Steven Murphy was just three when his dad, Lance Corporal John Murphy, took his own life. It had a devastating impact on the youngster and by the time he’d reached his teenage years, his mental health had deteriorated so much, his mother feared he’d follow in his father’s footsteps and turn to suicide.
But thanks to Scotty’s Little Soldiers – a charity the Veterans’ Foundation supports – he’s now turned 18 and is looking forward to university life.
It’s a remarkable story - and one the VF is proud to have played its part in.
“I know that organisations like the Veterans’ Foundation play a huge part and donations from them make it possible for Scotty’s to do what they do and I’m so grateful for that,” said Steven, who joined the charity at seven years old.
“I wouldn’t have got through my childhood without Scotty’s.”
Lance Corporal Murphy died on 7 January 2007 after serving 16 years with the Royal Army Veterinary Corps. He left behind a young family - wife Rachel, and along with Steven, two-year-old Emily.
The day his dad died changed Steven’s life forever, but it was during his teenage years when Steven really started to struggle. His mental health declined so severely that his mum, Rachel, was fearful for his life.
As Steven has grown up, he’s learnt to manage and process his grief and channel his emotions into something productive.
One constant pillar of support for Steven over the years has been Scotty’s Little Soldiers, a charity set up to offer integral support to children and young people who have experienced the death of a parent who served in the British Armed Forces.
His teenage years were some of the most challenging. His mum Rachel explained:“Steven went through a really dark period, he’d say to me, ‘I want to talk to dad to ask him why he did what he did’, I was terrified that he meant he didn’t want to be here anymore. I couldn’t wait 18 months for him to get some help, so I phoned Nikki at Scotty’s Little Soldiers in floods of tears, and she was able to arrange a referral to a counsellor for Steven in two weeks.”
Steven added: “It was a very rough period; at times I didn’t know whether I’d get through it. There were points during that time when I was really bad, but since then I’ve improved so much. The support provided by Scotty’s during this period was invaluable, they were able to refer me to a specialist counsellor who has really helped me through my issues. This wouldn’t have been possible without Scotty’s.”
Steven’s outlook today is very different. He recently set up a small business selling upcycled vintage clothes online and has an unconditional offer in place to study Business Management at Plymouth University.
He’s also waiting to take his driving test. And these achievements he credits in part to Scotty’s Little Soldiers, and the support programmes it offers – Smiles, Support and the grants available through its Strides programme. He said: “The grants available through Scotty’s have made a huge difference, I have used the Scotty’s Driving Grant and will be taking my driving test soon. I also have an unconditional offer at Plymouth University to study business management next year and will be able to use the Scotty’s higher educational grant to help support my fees.”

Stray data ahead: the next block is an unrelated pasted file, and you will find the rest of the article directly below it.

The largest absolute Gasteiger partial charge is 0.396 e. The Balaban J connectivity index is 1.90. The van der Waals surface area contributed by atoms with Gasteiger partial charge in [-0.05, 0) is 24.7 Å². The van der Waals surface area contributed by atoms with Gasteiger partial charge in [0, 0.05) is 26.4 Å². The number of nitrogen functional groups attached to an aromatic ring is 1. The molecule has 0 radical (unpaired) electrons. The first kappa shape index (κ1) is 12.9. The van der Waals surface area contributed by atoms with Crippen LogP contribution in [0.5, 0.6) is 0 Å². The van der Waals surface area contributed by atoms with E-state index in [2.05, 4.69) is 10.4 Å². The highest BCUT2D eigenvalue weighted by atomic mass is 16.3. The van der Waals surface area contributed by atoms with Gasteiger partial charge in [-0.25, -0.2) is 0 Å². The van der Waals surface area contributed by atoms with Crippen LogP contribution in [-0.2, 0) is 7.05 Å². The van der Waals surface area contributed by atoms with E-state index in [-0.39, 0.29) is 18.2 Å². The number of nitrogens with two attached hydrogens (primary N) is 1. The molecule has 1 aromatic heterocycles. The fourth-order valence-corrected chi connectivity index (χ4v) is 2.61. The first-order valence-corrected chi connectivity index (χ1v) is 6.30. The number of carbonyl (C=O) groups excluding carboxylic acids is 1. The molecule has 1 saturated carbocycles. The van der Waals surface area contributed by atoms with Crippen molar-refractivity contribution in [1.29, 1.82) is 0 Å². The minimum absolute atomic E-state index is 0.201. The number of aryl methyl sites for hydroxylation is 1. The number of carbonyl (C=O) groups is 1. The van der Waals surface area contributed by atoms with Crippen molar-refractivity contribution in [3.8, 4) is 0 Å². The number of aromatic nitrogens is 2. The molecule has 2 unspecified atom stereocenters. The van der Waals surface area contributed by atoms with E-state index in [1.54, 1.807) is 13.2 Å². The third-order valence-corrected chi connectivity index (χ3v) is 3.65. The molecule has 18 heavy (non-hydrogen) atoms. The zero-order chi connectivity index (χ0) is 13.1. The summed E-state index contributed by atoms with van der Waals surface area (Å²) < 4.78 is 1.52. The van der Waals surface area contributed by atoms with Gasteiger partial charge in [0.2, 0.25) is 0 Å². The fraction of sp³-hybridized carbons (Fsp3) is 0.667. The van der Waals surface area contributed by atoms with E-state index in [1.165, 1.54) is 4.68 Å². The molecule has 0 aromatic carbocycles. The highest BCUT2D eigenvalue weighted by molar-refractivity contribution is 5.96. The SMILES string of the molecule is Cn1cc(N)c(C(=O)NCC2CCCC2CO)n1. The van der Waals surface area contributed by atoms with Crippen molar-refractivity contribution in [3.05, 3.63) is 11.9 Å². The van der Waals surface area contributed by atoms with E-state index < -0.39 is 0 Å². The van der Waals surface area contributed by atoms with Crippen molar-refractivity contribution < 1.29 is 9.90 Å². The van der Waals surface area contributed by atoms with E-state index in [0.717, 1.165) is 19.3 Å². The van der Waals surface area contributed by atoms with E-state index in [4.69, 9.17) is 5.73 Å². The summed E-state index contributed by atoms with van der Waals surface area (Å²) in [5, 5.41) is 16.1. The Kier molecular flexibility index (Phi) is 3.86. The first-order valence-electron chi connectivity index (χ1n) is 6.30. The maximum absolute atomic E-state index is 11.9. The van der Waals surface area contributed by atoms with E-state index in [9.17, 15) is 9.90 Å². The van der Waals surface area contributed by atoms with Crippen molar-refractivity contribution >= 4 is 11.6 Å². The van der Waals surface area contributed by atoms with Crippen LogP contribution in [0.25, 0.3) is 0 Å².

And his mum Rachel couldn’t be prouder, she added: “Steven has overcome everything that life has put in his way. He’s overcome some amazing hurdles and the incredible help Scotty’s gave him was just what he needed at the right time.”
Steven turned 18 on 28th April and has since graduated from Scotty’s to the charity’s Springboard programme. The programme has been specifically designed to support bereaved Forces young adults, aged 18– 25, ensuring that as soon as a young person reaches adulthood that they receive support that is suitable for their developing needs.
Steven said: “Knowing Scotty’s is there, even though I am 18, is comforting. They have always been there for me, they’ve made a big difference to my life, they understand me and make sure I never feel alone, so keeping that support network, even into adulthood will be a huge benefit.
Scotty’s Little Soldiers was set up in 2010 by war widow Nikki Scott and offers integral support to children and young people who have experienced the death of a parent who served in the Armed Forces.
The Veterans’ Foundation has provided Scotty’s a number of grants in the last few years and Nikki acknowledges how crucial they’ve been.
“We really value the relationship the team at Scotty’s has with the Veterans’ Foundation and we are so grateful for their continued support,” said Nikki.
“The generous grants they have awarded Scotty’s over the years have enabled us to support hundreds of bereaved Forces children and young people. It means so much to know we can make a difference to their lives.”
*If you’d like to support military charities like Scotty’s, you can do so by playing the Veterans’ Lottery
*To find out more about Scotty’s, click here.